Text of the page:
The golden days of October passed away, as so many other Octobers have, and brown November likewise, and the greater part of chill December, too. At last came merry Christmas, and Eustace Bright along with it, making it all the merrier by his presence. And, the day after his arrival from college, there came a mighty snow-storm. Up to this time, the winter had held back, and had given us a good many mild days, which were like smiles upon its wrinkled visage. The grass had kept itself green, in sheltered places, such as the nooks of southern hill-slopes, and along the lee of the stone fences. It was but a week or two ago, and since the beginning of the month, that the children had found a dandelion in bloom, on the margin of Shadow Brook, where it glides out of the dell.
But no more green grass and dandelions now. This was such a snow-storm! Twenty miles of it might have been visible at once, between the windows of Tanglewood and the dome of Taconic, had it been possible to see so far, among the eddying drifts that whitened all the atmosphere. It seemed as if the hills were giants, and were flinging monstrous handfuls of snow at one another, in their enormous sport. So thick were the fluttering snow-flakes, that even the trees, midway down the valley, were hidden by them the greater part of the time. Sometimes, it is true, the little prisoners of Tanglewood could discern a dim outline of Monument Mountain, and the smooth whiteness of the frozen lake at its base, and the black or gray tracts of woodland in the nearer landscape. But these were merely peeps through the tempest.
Nevertheless, the children rejoiced greatly in the snowstorm. They had already made acquaintance with it, by tumbling heels over head into its highest drifts, and flinging snow at one another, as we have just fancied the Berkshire mountains to be doing. And now they had come back to their spacious play-room, which was as big as the great drawing-room, and was lumbered with all sorts of playthings, large and small. The biggest was a rocking-horse, that looked like a real pony; and there was a whole family of wooden, waxen, plaster, and china dolls, besides rag-babies; and blocks enough to build Bunker Hill Monument, and nine-pins, and balls, and humming-tops, and battledores, and grace-sticks, and skipping-ropes, and more of such valuable property than I could tell of in a printed page. But the children liked the snow-storm better than them all. It suggested so many brisk enjoyments for to-morrow, and all the remainder of the winter. The sleigh-ride; the slides down hill into the valley; the snow-images that were to be shaped out; the snow-fortresses that were to be built; and the snow-balling to be carried on!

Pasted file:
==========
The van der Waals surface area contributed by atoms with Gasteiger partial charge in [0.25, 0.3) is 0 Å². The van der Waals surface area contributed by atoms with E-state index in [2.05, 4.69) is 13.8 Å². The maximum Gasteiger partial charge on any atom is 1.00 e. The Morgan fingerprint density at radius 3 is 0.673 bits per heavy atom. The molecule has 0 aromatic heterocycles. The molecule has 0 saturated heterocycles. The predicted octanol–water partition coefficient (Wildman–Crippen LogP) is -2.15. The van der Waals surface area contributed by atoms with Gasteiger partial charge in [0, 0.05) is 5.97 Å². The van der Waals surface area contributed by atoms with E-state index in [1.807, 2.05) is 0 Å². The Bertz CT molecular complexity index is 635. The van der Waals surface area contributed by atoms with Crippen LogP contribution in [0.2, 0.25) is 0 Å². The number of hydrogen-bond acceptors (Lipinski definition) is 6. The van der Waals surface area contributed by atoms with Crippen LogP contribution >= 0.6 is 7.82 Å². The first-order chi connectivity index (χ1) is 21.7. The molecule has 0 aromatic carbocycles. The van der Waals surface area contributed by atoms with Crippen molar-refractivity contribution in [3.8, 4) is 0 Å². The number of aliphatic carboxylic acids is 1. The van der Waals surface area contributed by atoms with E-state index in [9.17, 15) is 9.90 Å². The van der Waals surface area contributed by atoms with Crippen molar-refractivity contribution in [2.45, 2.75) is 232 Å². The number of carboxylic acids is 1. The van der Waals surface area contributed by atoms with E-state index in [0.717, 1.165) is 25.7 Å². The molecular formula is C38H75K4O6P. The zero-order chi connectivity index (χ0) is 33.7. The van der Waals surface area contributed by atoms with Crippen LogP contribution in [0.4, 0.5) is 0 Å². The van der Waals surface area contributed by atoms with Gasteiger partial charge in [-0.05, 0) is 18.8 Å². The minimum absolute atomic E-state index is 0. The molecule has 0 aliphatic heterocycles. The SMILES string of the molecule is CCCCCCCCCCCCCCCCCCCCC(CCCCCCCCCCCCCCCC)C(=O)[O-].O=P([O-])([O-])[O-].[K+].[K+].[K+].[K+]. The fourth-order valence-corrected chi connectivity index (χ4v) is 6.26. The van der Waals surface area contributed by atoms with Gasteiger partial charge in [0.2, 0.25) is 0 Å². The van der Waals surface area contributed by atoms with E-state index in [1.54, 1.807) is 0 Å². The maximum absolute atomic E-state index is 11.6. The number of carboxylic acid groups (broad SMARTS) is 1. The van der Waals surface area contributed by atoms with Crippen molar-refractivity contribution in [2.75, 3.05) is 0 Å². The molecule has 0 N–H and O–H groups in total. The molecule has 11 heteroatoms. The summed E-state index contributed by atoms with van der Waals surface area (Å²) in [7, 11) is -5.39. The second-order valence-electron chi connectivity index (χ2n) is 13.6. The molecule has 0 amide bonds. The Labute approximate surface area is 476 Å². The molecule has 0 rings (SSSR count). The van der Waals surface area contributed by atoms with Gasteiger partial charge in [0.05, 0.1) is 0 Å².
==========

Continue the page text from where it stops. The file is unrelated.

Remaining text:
So the little folks blessed the snow-storm, and were glad to see it come thicker and thicker, and watched hopefully the long drift that was piling itself up in the avenue, and was already higher than any of their heads.
"Why, we shall be blocked up till spring!" cried they, with the hugest delight....